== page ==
From: Walden Mathews <waldenm@optonline.net>

Date: Fri, 10 Jan 2003 09:36:09 -0500

To: Assaf Arkin <arkin@intalio.com>

Cc: www-ws-arch@w3.org

Message-id: <006e01c2b8b5$9dc01dc0$1702a8c0@WorkGroup>

Date: Fri, 10 Jan 2003 09:36:09 -0500

To: Assaf Arkin <arkin@intalio.com>

Cc: www-ws-arch@w3.org

Message-id: <006e01c2b8b5$9dc01dc0$1702a8c0@WorkGroup>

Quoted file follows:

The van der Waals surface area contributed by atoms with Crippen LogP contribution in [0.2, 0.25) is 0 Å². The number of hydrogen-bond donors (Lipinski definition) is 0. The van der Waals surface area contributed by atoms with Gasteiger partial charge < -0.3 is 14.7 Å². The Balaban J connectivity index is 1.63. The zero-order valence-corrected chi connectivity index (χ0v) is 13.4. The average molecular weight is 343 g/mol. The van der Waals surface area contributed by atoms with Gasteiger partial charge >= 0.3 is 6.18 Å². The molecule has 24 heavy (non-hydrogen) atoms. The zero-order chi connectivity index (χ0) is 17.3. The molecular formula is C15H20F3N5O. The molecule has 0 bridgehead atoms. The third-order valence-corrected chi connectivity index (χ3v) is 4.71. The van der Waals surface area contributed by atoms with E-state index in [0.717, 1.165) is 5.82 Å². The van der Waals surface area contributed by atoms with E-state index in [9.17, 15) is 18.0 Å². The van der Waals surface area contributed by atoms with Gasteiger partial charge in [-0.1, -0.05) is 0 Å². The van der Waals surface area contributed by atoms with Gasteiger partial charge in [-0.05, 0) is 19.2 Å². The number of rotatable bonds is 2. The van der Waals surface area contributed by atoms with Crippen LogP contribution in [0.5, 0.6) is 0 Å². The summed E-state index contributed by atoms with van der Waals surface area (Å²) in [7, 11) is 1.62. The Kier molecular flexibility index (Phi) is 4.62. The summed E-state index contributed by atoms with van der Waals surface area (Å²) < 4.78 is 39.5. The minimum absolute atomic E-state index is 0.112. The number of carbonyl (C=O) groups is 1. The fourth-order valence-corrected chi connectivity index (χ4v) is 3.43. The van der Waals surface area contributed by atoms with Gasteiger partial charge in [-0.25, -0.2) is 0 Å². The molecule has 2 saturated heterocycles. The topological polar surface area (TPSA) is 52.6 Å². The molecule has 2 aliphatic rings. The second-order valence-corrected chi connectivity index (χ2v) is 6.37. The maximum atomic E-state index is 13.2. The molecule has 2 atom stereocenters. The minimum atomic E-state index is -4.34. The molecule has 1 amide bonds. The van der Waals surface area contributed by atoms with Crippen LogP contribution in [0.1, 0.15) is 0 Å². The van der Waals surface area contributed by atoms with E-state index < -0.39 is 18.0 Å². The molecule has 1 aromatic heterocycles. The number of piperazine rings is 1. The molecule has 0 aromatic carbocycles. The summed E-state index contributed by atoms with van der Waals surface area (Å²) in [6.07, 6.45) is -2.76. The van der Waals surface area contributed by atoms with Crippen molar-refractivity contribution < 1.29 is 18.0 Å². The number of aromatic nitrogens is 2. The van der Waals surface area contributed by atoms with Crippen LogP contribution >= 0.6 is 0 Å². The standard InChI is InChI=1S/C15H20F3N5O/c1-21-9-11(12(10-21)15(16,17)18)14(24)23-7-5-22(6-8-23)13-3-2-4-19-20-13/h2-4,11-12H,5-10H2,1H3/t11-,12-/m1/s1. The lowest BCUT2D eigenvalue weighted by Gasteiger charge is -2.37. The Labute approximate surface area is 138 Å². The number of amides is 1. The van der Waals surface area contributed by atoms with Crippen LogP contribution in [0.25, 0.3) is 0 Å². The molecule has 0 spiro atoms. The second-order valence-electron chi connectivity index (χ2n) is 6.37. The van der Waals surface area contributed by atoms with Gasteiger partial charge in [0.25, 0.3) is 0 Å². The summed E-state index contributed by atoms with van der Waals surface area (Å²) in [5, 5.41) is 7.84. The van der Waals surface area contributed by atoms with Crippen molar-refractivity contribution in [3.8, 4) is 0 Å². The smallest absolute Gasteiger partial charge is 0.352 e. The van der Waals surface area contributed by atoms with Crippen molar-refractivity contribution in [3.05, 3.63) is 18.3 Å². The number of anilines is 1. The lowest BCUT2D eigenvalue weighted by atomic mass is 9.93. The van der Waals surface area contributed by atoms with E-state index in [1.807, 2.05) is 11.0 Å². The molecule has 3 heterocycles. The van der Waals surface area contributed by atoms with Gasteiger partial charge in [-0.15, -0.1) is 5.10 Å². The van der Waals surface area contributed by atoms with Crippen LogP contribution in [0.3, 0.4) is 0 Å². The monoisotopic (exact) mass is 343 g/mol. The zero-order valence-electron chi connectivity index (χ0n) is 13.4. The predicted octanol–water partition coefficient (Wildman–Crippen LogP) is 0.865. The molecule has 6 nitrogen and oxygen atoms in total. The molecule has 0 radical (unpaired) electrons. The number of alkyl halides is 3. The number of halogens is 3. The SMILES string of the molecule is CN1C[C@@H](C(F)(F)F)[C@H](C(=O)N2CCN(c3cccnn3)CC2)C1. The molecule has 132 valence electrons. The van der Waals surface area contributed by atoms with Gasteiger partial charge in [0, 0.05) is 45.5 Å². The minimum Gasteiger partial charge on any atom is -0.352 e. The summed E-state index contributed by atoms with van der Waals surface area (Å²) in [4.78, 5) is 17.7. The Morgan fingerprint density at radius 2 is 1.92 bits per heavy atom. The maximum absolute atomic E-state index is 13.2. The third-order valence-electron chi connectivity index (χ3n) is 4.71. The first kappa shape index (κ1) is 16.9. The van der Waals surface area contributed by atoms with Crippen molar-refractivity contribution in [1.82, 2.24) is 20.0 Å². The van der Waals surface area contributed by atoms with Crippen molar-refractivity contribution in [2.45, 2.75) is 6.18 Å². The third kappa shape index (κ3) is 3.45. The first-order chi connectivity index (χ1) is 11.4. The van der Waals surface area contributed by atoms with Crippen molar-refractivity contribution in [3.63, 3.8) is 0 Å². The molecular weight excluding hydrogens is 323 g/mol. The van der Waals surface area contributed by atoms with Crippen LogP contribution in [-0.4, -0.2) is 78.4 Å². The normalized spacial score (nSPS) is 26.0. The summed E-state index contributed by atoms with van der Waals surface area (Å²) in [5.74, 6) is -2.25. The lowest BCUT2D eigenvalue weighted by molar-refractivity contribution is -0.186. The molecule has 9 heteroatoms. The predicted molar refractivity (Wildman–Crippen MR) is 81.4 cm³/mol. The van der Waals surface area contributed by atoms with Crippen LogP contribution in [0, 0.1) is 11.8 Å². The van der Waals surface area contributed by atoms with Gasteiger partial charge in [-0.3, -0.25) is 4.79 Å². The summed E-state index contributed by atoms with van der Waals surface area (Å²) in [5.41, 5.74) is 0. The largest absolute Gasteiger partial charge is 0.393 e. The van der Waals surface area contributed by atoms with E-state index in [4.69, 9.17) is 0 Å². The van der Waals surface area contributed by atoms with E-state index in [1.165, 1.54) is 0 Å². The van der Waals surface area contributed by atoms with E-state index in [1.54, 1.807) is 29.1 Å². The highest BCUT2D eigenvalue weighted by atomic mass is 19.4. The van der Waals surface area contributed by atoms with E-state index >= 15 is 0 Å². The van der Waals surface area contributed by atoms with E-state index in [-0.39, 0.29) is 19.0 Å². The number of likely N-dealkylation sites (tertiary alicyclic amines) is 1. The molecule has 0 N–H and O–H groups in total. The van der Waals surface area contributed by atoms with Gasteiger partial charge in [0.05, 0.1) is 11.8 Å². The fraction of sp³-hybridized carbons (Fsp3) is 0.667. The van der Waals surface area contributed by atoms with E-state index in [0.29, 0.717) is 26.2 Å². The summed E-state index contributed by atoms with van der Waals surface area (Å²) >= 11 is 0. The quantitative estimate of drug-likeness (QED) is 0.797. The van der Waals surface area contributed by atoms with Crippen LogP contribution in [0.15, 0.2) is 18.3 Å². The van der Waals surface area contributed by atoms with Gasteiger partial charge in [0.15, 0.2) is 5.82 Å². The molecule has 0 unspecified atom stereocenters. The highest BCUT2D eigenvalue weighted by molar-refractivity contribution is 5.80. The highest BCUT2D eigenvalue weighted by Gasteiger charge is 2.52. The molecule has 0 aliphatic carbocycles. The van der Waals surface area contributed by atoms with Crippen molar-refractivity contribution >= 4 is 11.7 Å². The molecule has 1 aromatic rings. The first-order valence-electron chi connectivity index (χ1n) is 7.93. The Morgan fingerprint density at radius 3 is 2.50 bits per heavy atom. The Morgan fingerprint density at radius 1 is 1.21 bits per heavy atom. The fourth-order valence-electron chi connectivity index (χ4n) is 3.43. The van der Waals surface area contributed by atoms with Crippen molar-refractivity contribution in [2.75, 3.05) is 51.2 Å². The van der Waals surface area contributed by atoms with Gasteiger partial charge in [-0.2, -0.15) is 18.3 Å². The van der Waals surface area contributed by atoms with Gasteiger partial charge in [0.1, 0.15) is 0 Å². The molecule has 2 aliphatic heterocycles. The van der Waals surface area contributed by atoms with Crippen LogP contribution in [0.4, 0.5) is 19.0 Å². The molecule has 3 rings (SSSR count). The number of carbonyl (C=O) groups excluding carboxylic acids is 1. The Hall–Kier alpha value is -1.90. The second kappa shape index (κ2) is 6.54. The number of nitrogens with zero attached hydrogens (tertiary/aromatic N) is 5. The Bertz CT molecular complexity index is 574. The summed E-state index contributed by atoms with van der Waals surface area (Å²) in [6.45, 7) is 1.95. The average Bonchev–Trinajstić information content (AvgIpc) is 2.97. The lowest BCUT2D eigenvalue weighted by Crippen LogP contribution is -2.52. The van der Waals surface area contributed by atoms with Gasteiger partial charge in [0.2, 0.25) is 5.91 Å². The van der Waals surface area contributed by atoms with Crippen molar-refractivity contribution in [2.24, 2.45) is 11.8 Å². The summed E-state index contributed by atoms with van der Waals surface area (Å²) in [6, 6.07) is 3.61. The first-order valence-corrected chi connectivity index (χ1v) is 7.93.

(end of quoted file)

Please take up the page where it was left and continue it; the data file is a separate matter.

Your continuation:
arkin, > > > state, and a write operation to change it to a new state, with guarantee > > > that the same write given the same initial state would always result in > > the > > > same terminal state (in other words, all actions are idempotent). > > > > That may be a deterministic finite state machine, but it's not what > > idempotent means. You should check your definition. For this discussion, > > it obviously matter... a lot. > > Walden, > > Perhaps I don't understand correctly. The definition of idempotent is > "repeated applications have the same effect as one", or "Acting as if used > only once, even if used multiple times." [1] Ok. "Repeated applications" doesn't mean you reset initial state prior to each one, though. > > Given the same input the action I describe above would produce the same > output. And you can continually feed it the same input and it will > invariably produce the same output (in their terminology decide on the same > value). Where I come from, that's called a "function". If "outcome" space is limited to one result, it's "deterministic". Right? > That's not an option. For the action to be used in such a system it > needs to observe these restrictions otherwise everything comes tumbling > down. Right: indeterminism and reliability are a bad mix. That's intuitive. > > So if you do it once, twice or n times, you get the same result. Which is > idempotent as far as I understand it. That's right, as long as each iteration begins with the post state of the prior one. That's what you were missing above when you said "the same write given the same initial state would always result in the same terminal state". Compare these two formulas (1) f(x) = f(x) = f(x) ... = f(x) (2) f(x) = f(f(x) = f(f(f(x) ... The first illustrates "function". The second illustrates "idempotence". [Now that I've had coffee and am feeling pedantic, here's another formula. Guess what REST method property it illustrates (3) f(x) = x] Does the above clarify? If initial state is called x, and the post-state of the first application of the operation "f" is x', then the key to understanding the difference between "function" and "idempotent" is that the latter is saying f(x') = f(x). No matter that x' and x may be the same values. > > What you pass in the input is the state (identifier) you start with and any > thing that has to happen to that state (that's how these protocols work). > Obviously it will only work if the action is still at the same state, but if > it's in a different state it would inform you without doing anything. And > you can repreat sending the wrong state identifier and continue getting the > same result. Not sure about "obvious". You have to design it that way. The system "works" when an application from any state from x' on is a no-op, with the understanding that those states are all identical, but (usually) distinct from initial state x. ["safe"] - did you guess? WaldenReceived on Friday, 10 January 2003 09:36:16 GMT

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